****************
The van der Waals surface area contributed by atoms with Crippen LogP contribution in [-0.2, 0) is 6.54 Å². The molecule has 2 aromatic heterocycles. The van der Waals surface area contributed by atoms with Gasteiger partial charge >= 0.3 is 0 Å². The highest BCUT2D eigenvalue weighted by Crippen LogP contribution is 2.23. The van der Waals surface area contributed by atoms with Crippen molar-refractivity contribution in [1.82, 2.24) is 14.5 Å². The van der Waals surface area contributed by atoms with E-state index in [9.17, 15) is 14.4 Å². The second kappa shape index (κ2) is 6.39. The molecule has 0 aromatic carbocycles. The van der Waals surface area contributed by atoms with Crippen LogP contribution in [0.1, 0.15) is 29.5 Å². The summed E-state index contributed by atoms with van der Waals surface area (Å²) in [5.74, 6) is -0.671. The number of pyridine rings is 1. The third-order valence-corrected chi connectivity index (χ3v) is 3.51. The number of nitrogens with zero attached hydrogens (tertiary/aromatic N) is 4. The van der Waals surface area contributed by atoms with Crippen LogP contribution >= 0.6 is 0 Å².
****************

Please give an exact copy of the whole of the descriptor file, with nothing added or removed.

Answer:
The van der Waals surface area contributed by atoms with Crippen LogP contribution in [-0.2, 0) is 6.54 Å². The molecule has 2 aromatic heterocycles. The van der Waals surface area contributed by atoms with Gasteiger partial charge >= 0.3 is 0 Å². The highest BCUT2D eigenvalue weighted by Crippen LogP contribution is 2.23. The van der Waals surface area contributed by atoms with Crippen molar-refractivity contribution in [1.82, 2.24) is 14.5 Å². The van der Waals surface area contributed by atoms with E-state index in [9.17, 15) is 14.4 Å². The second kappa shape index (κ2) is 6.39. The molecule has 0 aromatic carbocycles. The van der Waals surface area contributed by atoms with Crippen LogP contribution in [0.1, 0.15) is 29.5 Å². The summed E-state index contributed by atoms with van der Waals surface area (Å²) in [5.74, 6) is -0.671. The number of pyridine rings is 1. The third-order valence-corrected chi connectivity index (χ3v) is 3.51. The number of nitrogens with zero attached hydrogens (tertiary/aromatic N) is 4. The van der Waals surface area contributed by atoms with Crippen LogP contribution >= 0.6 is 0 Å².